The Frandsen deal created much-needed room for the Giants on their 40-man roster, since non-roster pitchers Guillermo Mota and Todd Wellemeyer are likely to make the Opening Day staff.
Moreover, the Giants consider themselves well-stocked with infielders. Matt Downs and Ryan Rohlinger occupy roles similar to Frandsen's, and outfielders Mark DeRosa and Eugenio Velez can double as infielders.
But Frandsen wasn't dwelling on the minutiae of depth charts or roster management as he exchanged farewells with his suddenly former teammates. The 27-year-old from San Jose, who grew up rooting for the Giants as a youth, was absorbing the reality that his unique, unbroken and dual connection with the club -- as a fan and as a player -- had been severed.
"I'm so thankful to have been in this organization," Frandsen said, his voice husky with emotion. "Maybe the exact opportunity that I wanted wasn't there. But I got the opportunity to play in the big leagues with the San Francisco Giants, and not too many Bay Area people can say that. I lived a dream for a lot of people that are Giants fans and I cherished every minute of it."
That dream began for Frandsen when the Giants drafted him in the 12th round out of San Jose State in 2004. He impressed then-manager Felipe Alou during his first visit to big league camp in 2005 and made his Giants debut in 2006. Frandsen divided his time between the Majors and Triple-A Fresno that year and the next. He ended 2007 by hitting .367 for the Giants in his final 32 games and seemed to be primed to claim an everyday role the following season. But Frandsen missed virtually the entire 2008 season after rupturing his left Achilles tendon in Spring Training, then was beaten out by Emmanuel Burriss in last year's competition for the second-base job.
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Citing pressure Frandsen might have faced after enduring the Achilles injury and while trying to make his hometown team, Giants general manager Brian Sabean said, "Frankly, I think Kevin is going to benefit from a change of scenery."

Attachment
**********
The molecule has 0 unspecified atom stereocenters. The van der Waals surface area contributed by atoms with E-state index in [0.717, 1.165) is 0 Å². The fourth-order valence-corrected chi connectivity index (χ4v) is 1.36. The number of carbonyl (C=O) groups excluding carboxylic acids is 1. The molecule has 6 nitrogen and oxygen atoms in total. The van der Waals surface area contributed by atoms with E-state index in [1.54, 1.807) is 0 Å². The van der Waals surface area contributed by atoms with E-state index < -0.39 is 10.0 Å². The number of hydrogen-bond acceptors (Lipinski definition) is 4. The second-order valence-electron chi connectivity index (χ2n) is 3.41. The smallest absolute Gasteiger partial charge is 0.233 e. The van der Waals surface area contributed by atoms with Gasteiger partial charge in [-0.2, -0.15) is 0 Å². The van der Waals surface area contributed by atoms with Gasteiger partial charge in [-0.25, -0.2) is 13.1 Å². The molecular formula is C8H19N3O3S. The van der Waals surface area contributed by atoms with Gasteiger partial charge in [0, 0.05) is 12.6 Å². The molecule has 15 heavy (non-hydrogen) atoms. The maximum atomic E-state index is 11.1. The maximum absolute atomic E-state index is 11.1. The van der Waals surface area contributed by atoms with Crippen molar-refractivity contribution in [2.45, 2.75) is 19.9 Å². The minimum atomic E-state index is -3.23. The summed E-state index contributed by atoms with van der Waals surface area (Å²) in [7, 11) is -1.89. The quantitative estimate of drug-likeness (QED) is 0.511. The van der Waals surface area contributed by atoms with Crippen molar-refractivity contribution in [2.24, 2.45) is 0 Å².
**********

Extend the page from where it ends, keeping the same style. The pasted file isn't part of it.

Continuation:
The Red Sox needed Frandsen for middle infield depth, particularly at shortstop, since Jed Lowrie has mononucleosis and Bill Hall's ability to handle the position is questionable. Frandsen will find at least one familiar face when he joins the Sox: second baseman Dustin Pedroia, his friend and constant offseason workout partner.
But the Giants wouldn't let Frandsen go quickly. He received a bear hug from pitching coach Dave Righetti, another San Jose native who bestowed his jersey No. 19 upon Frandsen for several years. The number had multiple sources of significance relating to Frandsen's older brother, DJ, who died of cancer in 2004.
Special assistant J.T. Snow, who played briefly for the Red Sox in 2006, asked Frandsen to tell Red Sox manager Terry Francona hello. First baseman Aubrey Huff, who has spent most of his nine-year career in the American League, informed Frandsen that if he plays well in baseball-mad Boston, he'll be deified.
"It's a great, great clubhouse," Frandsen said, expressing regret over leaving the Giants.
But he also said, "I'm going from one class organization to another class organization. I'm pretty lucky."
Among the players demoted to the Minors, the most intriguing one was Ford, who hit .500 (10-for-20) with four stolen bases in five attempts and wowed the Giants with his speed. Though Ford has never played above high-Class A, Bochy wouldn't rule out seeing the 24-year-old in a San Francisco uniform at some juncture this season.
"It's very hard to say that he surprised us, because he's a good player," Bochy said. "But he exceeded our expectations of what he can do."